Liam also refused to divulge any of the locations. I’d begged, saying I needed to know how to pack but he said just to bring whatever and the show would help out if I got into a bind.

I’d done some Internet research on the show and felt pretty confident that we’d be going somewhere warm. Somewhere with ample opportunities for girls to strut around in bikinis and flaunt themselves in front of the bachelor. So beaches, resort pools and hot tubs, even mineral springs were likely. I’d bought a new one piece bathing suit that I thought flattered my long legs but wasn’t too revealing.

I’d prayed pretty much nonstop that I wouldn’t do or say anything to embarrass myself on this show. It seemed like a modest swimming ensemble was a good start.


I stood on shaking legs and pulled my bag to the door. A quiet knock sounded just as I tugged it open.

“Miss Richter?” The driver looked like he could’ve been a long haul trucker. A ball cap, a plaid front button shirt and Wranglers with a wide leather belt and a shiny metal buckle. “I’m Arnie. Are you ready?”

I gulped. “You’re my driver?”

He nodded, reached for my suitcase, and dragged it down the three steps from my apartment to the sidewalk. I pulled the door shut and drew a deep breath before I followed Arnie to the black Escalade at the curb.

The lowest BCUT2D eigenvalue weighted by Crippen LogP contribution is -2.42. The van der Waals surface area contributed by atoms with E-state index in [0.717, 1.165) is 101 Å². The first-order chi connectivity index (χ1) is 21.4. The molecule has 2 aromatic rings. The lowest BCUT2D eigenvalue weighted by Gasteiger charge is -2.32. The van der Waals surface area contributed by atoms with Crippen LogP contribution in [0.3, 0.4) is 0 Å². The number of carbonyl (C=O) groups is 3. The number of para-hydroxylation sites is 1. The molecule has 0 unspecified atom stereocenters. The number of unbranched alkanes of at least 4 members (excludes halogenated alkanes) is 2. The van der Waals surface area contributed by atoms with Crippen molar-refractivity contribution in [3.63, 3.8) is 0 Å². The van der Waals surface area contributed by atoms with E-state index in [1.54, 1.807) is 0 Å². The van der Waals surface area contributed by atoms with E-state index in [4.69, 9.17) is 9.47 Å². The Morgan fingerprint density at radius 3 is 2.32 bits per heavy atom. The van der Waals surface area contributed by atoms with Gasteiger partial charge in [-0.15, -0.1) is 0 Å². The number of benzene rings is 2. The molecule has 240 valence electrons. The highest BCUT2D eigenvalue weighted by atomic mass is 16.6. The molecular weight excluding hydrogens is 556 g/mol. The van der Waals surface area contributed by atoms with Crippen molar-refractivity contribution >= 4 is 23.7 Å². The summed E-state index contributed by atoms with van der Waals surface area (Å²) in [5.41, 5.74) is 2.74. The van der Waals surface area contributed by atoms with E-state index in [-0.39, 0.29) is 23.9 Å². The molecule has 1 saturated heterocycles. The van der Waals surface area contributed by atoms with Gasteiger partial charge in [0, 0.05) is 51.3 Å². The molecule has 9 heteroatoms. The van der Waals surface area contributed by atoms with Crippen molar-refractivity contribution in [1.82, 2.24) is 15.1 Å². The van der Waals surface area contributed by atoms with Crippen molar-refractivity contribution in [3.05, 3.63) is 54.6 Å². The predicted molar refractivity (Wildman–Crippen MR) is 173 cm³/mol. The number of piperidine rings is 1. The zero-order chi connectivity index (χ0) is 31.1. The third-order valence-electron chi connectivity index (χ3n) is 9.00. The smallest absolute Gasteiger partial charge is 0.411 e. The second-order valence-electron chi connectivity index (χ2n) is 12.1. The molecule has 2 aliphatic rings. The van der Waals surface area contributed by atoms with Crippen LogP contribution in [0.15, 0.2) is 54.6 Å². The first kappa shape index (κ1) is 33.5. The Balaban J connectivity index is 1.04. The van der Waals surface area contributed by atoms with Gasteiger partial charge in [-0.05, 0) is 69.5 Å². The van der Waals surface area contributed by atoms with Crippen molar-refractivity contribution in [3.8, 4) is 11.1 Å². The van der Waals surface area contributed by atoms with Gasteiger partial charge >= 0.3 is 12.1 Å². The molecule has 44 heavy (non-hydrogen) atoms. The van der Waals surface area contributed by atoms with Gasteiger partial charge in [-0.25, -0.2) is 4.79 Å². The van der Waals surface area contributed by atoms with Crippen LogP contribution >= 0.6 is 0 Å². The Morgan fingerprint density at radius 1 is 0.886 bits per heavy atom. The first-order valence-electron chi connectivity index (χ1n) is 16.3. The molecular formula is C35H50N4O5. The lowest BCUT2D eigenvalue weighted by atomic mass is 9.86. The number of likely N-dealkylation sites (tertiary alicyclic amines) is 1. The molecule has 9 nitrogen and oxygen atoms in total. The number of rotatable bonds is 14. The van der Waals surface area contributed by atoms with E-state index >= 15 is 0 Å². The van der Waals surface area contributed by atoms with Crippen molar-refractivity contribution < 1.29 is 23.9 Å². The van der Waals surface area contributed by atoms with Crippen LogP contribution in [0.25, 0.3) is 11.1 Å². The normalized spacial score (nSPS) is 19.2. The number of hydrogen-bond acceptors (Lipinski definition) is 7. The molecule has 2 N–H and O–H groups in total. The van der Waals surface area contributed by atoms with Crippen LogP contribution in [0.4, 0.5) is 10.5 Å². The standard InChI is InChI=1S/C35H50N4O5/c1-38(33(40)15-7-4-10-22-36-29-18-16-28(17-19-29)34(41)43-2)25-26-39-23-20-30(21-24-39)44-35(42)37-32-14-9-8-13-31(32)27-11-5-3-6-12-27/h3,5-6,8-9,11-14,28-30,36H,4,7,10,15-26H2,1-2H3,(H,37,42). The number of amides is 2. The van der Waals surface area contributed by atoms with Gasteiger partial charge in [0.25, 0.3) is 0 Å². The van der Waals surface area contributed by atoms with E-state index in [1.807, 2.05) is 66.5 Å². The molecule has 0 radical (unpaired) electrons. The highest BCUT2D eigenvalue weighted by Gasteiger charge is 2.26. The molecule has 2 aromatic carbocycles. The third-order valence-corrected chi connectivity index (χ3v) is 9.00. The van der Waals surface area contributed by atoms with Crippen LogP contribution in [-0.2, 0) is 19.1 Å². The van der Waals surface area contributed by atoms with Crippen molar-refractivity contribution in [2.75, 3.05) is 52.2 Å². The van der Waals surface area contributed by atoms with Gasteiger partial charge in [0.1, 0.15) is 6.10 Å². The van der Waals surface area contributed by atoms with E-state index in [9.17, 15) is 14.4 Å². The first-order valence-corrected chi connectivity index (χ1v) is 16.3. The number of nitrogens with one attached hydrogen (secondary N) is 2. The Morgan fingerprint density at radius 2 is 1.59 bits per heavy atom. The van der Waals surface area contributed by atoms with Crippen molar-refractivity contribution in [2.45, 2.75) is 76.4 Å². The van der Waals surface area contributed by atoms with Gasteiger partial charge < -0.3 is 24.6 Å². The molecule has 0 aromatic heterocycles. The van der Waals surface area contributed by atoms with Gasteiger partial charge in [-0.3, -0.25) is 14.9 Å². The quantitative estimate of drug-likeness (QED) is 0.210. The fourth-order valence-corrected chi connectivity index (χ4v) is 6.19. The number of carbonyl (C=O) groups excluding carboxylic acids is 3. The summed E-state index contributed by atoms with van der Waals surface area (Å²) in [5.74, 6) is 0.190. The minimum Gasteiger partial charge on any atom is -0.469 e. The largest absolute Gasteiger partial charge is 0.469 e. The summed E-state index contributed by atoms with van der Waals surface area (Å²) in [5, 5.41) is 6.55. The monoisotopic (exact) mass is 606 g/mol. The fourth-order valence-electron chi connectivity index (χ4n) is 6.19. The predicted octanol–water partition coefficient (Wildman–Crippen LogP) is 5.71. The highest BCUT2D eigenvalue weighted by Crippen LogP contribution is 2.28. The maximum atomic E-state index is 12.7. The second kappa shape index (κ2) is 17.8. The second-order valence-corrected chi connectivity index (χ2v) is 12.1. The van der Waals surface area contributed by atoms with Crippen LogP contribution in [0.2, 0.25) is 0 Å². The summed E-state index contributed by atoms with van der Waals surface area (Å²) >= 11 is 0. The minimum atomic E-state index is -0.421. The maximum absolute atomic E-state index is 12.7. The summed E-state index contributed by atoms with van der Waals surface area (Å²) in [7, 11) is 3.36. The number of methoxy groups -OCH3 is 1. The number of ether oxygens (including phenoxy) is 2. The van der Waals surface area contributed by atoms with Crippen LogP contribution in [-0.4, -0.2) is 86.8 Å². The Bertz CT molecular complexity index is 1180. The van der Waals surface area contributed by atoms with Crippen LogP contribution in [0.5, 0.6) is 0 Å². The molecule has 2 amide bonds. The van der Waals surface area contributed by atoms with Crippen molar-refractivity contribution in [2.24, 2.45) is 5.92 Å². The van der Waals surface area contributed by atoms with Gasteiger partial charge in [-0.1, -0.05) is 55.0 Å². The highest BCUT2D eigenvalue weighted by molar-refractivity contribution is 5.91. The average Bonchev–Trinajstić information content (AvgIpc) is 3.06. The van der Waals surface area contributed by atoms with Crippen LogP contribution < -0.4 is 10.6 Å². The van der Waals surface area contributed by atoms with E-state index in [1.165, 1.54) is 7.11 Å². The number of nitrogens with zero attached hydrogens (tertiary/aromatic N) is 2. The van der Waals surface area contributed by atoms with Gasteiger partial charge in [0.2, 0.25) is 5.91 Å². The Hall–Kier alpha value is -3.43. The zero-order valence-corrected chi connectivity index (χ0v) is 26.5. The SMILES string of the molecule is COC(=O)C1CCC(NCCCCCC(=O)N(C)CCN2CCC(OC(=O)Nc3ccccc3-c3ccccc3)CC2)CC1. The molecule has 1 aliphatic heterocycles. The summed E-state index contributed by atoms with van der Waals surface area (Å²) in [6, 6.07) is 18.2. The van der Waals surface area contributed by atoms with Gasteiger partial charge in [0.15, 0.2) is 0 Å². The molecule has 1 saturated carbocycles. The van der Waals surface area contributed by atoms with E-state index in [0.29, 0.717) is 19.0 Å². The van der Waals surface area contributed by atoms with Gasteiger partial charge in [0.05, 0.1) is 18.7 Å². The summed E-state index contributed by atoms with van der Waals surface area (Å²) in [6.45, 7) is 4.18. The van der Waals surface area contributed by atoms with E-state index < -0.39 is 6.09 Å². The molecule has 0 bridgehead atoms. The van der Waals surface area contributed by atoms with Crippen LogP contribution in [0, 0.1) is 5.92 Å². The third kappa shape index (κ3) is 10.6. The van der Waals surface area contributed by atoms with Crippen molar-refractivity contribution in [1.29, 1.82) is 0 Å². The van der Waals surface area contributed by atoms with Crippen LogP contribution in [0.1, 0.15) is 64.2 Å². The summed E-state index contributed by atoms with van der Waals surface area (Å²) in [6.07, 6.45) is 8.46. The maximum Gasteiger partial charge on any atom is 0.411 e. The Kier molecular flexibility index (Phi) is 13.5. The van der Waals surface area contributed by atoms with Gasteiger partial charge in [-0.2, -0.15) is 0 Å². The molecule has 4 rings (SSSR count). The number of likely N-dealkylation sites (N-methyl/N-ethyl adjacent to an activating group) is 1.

He tossed the bag into the back compartment then held the rear passenger door open for me.

I stared into the back seat. “If it’s all right, Arnie, I’d rather sit up front with you.”

He shut the door, shuffled over two steps and opened the front door. “Wherever you’re most comfortable, Miss Richter.”

I slid into the buttery leather seat and pulled my skirt in after me. Arnie closed the door with a firm click that sent shivers down my back. What was I doing? Getting into a strange car with a strange man.

Before I had time to tell Arnie I had changed my mind, we were pulling into traffic.

He draped one wrist over the steering wheel. I could almost see the cigarette dangling from the corner of his mouth.

Maybe some small talk would help my nerves. “How long have you been doing this, Arnie?” I asked. “Driving for the show?”

He shrugged. “I’m a gaffer for a cable news show’s local bureau. Got laid off six months ago. Now I do whatever I can find.”

“A gaffer? You don’t look that old.”

He shot me a quizzical look. “A gaffer is an electrician.”

I felt my ears turn red. “Oh.” I cleared my throat. In for a penny… “Will there be gaffers on this show? What else should I know?”

“If there’s electricity, there’s gaffers.”

“Hmm hmmm.” I waited for him to go on, but that seemed to be the sum of his explanation.

We made the rest of the drive in silence. Arnie drove us onto the 110 freeway. I only knew that because the signs informed us we were headed to Hollywood. After exiting, he expertly piloted us along city streets and finally turned into a residential neighborhood, then through a pair of wrought iron gates that sat at the bottom of a steep driveway.